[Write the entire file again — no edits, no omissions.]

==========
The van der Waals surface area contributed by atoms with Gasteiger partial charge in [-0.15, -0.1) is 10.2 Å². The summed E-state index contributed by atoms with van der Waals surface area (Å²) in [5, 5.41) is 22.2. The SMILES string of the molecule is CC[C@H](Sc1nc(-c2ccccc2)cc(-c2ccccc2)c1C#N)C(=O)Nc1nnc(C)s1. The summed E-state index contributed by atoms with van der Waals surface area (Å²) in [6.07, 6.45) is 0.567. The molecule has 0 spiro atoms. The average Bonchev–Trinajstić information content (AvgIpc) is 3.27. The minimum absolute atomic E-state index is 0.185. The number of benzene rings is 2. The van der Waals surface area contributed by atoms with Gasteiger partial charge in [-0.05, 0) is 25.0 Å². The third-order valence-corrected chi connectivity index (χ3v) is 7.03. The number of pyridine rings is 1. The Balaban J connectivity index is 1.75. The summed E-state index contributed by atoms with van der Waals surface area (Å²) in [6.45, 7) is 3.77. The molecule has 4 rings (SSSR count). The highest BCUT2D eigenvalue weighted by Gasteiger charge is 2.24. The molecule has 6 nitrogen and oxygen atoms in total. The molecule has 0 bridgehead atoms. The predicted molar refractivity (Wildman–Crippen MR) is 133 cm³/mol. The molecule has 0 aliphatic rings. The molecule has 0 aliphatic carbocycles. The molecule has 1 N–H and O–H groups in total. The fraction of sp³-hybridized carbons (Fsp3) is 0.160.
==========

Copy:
The van der Waals surface area contributed by atoms with Gasteiger partial charge in [-0.15, -0.1) is 10.2 Å². The summed E-state index contributed by atoms with van der Waals surface area (Å²) in [5, 5.41) is 22.2. The SMILES string of the molecule is CC[C@H](Sc1nc(-c2ccccc2)cc(-c2ccccc2)c1C#N)C(=O)Nc1nnc(C)s1. The summed E-state index contributed by atoms with van der Waals surface area (Å²) in [6.07, 6.45) is 0.567. The molecule has 0 spiro atoms. The average Bonchev–Trinajstić information content (AvgIpc) is 3.27. The minimum absolute atomic E-state index is 0.185. The number of benzene rings is 2. The van der Waals surface area contributed by atoms with Gasteiger partial charge in [-0.05, 0) is 25.0 Å². The third-order valence-corrected chi connectivity index (χ3v) is 7.03. The number of pyridine rings is 1. The Balaban J connectivity index is 1.75. The summed E-state index contributed by atoms with van der Waals surface area (Å²) in [6.45, 7) is 3.77. The molecule has 4 rings (SSSR count). The highest BCUT2D eigenvalue weighted by Gasteiger charge is 2.24. The molecule has 6 nitrogen and oxygen atoms in total. The molecule has 0 bridgehead atoms. The predicted molar refractivity (Wildman–Crippen MR) is 133 cm³/mol. The molecule has 0 aliphatic rings. The molecule has 0 aliphatic carbocycles. The molecule has 1 N–H and O–H groups in total. The fraction of sp³-hybridized carbons (Fsp3) is 0.160.